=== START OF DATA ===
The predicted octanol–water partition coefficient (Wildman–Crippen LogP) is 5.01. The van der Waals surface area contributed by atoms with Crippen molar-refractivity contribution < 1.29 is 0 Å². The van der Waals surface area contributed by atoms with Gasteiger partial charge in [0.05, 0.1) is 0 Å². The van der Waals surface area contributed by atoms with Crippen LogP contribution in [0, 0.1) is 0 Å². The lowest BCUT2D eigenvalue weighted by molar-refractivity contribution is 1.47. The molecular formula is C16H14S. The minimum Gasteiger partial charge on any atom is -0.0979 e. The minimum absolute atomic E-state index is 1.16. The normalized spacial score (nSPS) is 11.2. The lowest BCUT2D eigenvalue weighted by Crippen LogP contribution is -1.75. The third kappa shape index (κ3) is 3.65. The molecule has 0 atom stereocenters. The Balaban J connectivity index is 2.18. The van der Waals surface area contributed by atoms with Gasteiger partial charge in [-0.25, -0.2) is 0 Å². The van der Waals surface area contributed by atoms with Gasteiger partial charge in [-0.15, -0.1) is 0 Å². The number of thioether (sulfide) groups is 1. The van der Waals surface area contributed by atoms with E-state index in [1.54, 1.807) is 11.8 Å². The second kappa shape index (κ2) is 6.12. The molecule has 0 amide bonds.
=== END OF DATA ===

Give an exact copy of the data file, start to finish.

The predicted octanol–water partition coefficient (Wildman–Crippen LogP) is 5.01. The van der Waals surface area contributed by atoms with Crippen molar-refractivity contribution < 1.29 is 0 Å². The van der Waals surface area contributed by atoms with Gasteiger partial charge in [0.05, 0.1) is 0 Å². The van der Waals surface area contributed by atoms with Crippen LogP contribution in [0, 0.1) is 0 Å². The lowest BCUT2D eigenvalue weighted by molar-refractivity contribution is 1.47. The molecular formula is C16H14S. The minimum Gasteiger partial charge on any atom is -0.0979 e. The minimum absolute atomic E-state index is 1.16. The normalized spacial score (nSPS) is 11.2. The lowest BCUT2D eigenvalue weighted by Crippen LogP contribution is -1.75. The third kappa shape index (κ3) is 3.65. The molecule has 0 atom stereocenters. The Balaban J connectivity index is 2.18. The van der Waals surface area contributed by atoms with Gasteiger partial charge in [-0.25, -0.2) is 0 Å². The van der Waals surface area contributed by atoms with Gasteiger partial charge in [-0.15, -0.1) is 0 Å². The number of thioether (sulfide) groups is 1. The van der Waals surface area contributed by atoms with E-state index in [1.54, 1.807) is 11.8 Å². The second kappa shape index (κ2) is 6.12. The molecule has 0 amide bonds.